Many owners put their dogs’ safety and their liability at risk because of the lack of education available on muzzle training and safety. One of the biggest safety risks?  Ill-fitting, too-tight muzzles.

Choosing the wrong type of muzzle can lead to serious consequences. To quote Pat Miller in The Whole Dog Journal, “Generally, an awful lot is on the line when a dog needs to wear a muzzle. If the product fails to fit properly, injures the dog, or can’t prevent the dog from biting, it’s not only a waste of money – it may cost you a fortune.”

The bottom line: It’s our responsibility as dog owners and advocates to ensure our dogs are not only wearing the proper safety equipment, but are wearing that equipment safely.


When choosing the appropriate muzzle for your dog, ask yourself four critical questions:

1) Can your dog pant?
2) Can your dog eat?
3) Can your dog drink?
4) Is your dog comfortable?

Unfortunately, one type of muzzle fails to address all four questions: the grooming muzzle. These muzzles are tube-shaped and often made of vinyl or mesh fabric, and are not intended to be used for durations longer than 5-10 minutes. Because of the snug fit, dogs cannot pant or drink properly while wearing these them, and can potentially overheat. Also critical, the fabric design does not offer the same level of safety for dogs with a history of aggression as does a basket muzzle.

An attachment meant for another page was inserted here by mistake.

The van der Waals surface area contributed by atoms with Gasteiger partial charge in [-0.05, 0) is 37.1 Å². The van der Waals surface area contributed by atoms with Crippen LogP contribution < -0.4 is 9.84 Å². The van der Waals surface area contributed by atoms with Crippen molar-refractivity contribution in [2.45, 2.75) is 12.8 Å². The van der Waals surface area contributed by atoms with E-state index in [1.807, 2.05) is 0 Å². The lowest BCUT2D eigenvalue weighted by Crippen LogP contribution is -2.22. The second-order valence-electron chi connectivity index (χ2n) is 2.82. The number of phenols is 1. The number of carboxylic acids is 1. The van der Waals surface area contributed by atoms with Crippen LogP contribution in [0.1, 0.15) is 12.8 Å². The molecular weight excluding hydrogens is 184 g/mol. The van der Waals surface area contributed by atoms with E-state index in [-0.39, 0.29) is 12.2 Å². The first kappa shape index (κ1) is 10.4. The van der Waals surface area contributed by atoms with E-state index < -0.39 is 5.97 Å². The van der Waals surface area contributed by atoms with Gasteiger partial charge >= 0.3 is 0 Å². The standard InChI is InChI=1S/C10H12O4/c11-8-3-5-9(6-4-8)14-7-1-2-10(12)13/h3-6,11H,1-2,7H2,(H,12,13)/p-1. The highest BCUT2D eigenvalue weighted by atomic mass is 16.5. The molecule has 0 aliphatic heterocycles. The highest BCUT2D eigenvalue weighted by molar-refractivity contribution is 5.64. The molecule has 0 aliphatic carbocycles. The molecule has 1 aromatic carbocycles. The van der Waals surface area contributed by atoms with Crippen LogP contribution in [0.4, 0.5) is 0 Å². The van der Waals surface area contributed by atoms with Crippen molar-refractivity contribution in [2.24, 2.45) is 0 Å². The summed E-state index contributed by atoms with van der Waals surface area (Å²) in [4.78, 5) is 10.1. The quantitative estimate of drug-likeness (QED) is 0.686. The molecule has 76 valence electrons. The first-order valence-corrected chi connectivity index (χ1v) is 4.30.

In order to protect yourself and your dog, Muzzle Up! recommends the following:

– Use basket muzzles, and ensure your dog’s jaws can open wide enough to pant while exercising.

– Check your dog for signs of chafing and discomfort.

– Inspect your dog’s muzzle regularly for signs of wear and sharp edges.

– Do not leave your dog on muzzle unattended.

– Each dog is different, and finding the right muzzle fit can be a challenge. Check the sizing guides provided by muzzle manufacturers and be sure check for fit and safety before using a new muzzle on your dog.

– Make sure your dog’s service providers (walkers, trainers, daycare employees, and groomers) are properly educated about muzzle safety and are using the proper equipment. Dogs should never wear cloth muzzles for long durations, and muzzles should never be used as punishment for unwanted behavior.

Find more information on muzzle safety on The Muzzle Up! Project’s web site.

– Maureen Backman, MS, CTC

Maureen is the founder of The Muzzle Up! Project and owns Mutt About Town dog training in San Francisco, CA. Get in touch at

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Join the conversation! 2 Comments

  1. Does the Mikki muzzle (the nylon fabric muzzle recommended as the top pick by the Whole Dog Journal article linked in your blog) allow eating, drinking and panting? Your blog article says they can’t eat, drink or pant properly with fabric muzzles. Does this include the nylon fabric Mikki? The Whole Dog Journal link (intro) recommends it. I found it confusing whether you were recommending basket muzzles or the Mikki muzzle or both! The Mikki muzzle advertises that it allows panting and drinking. Thanks for the clarification.

  2. Thanks for any other informative website. The place else may just I am getting that type of information
    written in such a perfect method? I’ve a venture that I am just now running
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